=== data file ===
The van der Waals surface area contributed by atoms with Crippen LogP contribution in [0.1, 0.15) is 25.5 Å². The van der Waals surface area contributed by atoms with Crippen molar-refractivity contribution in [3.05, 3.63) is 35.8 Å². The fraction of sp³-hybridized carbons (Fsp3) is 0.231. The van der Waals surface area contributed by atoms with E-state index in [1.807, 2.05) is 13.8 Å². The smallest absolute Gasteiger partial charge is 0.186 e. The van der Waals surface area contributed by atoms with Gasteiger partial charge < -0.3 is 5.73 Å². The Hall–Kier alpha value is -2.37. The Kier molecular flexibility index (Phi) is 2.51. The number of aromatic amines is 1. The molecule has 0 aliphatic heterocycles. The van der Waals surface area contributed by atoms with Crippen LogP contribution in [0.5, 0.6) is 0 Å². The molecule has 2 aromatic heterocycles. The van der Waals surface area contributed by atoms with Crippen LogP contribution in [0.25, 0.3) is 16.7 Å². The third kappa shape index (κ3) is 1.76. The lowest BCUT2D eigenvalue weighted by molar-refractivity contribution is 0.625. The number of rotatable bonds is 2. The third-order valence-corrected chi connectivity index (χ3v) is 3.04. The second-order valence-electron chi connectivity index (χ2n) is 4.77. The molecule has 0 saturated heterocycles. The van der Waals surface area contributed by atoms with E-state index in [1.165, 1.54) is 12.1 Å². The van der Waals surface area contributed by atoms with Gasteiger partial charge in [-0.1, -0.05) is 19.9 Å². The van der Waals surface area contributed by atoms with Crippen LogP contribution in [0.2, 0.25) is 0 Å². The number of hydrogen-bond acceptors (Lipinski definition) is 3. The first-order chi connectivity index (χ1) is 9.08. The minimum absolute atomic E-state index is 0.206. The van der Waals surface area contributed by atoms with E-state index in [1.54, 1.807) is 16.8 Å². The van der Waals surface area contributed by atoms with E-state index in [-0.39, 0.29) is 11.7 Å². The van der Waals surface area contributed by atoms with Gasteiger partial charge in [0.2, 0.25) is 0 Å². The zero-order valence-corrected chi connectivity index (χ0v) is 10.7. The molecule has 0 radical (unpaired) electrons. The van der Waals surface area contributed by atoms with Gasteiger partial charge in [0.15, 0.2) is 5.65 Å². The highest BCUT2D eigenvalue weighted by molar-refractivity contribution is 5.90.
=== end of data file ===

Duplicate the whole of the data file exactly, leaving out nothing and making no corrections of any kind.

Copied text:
The van der Waals surface area contributed by atoms with Crippen LogP contribution in [0.1, 0.15) is 25.5 Å². The van der Waals surface area contributed by atoms with Crippen molar-refractivity contribution in [3.05, 3.63) is 35.8 Å². The fraction of sp³-hybridized carbons (Fsp3) is 0.231. The van der Waals surface area contributed by atoms with E-state index in [1.807, 2.05) is 13.8 Å². The smallest absolute Gasteiger partial charge is 0.186 e. The van der Waals surface area contributed by atoms with Gasteiger partial charge < -0.3 is 5.73 Å². The Hall–Kier alpha value is -2.37. The Kier molecular flexibility index (Phi) is 2.51. The number of aromatic amines is 1. The molecule has 0 aliphatic heterocycles. The van der Waals surface area contributed by atoms with Crippen LogP contribution in [0.5, 0.6) is 0 Å². The molecule has 2 aromatic heterocycles. The van der Waals surface area contributed by atoms with Crippen LogP contribution in [0.25, 0.3) is 16.7 Å². The third kappa shape index (κ3) is 1.76. The lowest BCUT2D eigenvalue weighted by molar-refractivity contribution is 0.625. The number of rotatable bonds is 2. The third-order valence-corrected chi connectivity index (χ3v) is 3.04. The second-order valence-electron chi connectivity index (χ2n) is 4.77. The molecule has 0 saturated heterocycles. The van der Waals surface area contributed by atoms with E-state index in [1.165, 1.54) is 12.1 Å². The van der Waals surface area contributed by atoms with Gasteiger partial charge in [-0.1, -0.05) is 19.9 Å². The van der Waals surface area contributed by atoms with Crippen LogP contribution in [0.2, 0.25) is 0 Å². The number of hydrogen-bond acceptors (Lipinski definition) is 3. The first-order chi connectivity index (χ1) is 9.08. The minimum absolute atomic E-state index is 0.206. The van der Waals surface area contributed by atoms with E-state index in [1.54, 1.807) is 16.8 Å². The van der Waals surface area contributed by atoms with E-state index in [-0.39, 0.29) is 11.7 Å². The van der Waals surface area contributed by atoms with Gasteiger partial charge in [0.2, 0.25) is 0 Å². The zero-order valence-corrected chi connectivity index (χ0v) is 10.7. The molecule has 0 radical (unpaired) electrons. The van der Waals surface area contributed by atoms with Gasteiger partial charge in [0.15, 0.2) is 5.65 Å². The highest BCUT2D eigenvalue weighted by molar-refractivity contribution is 5.90.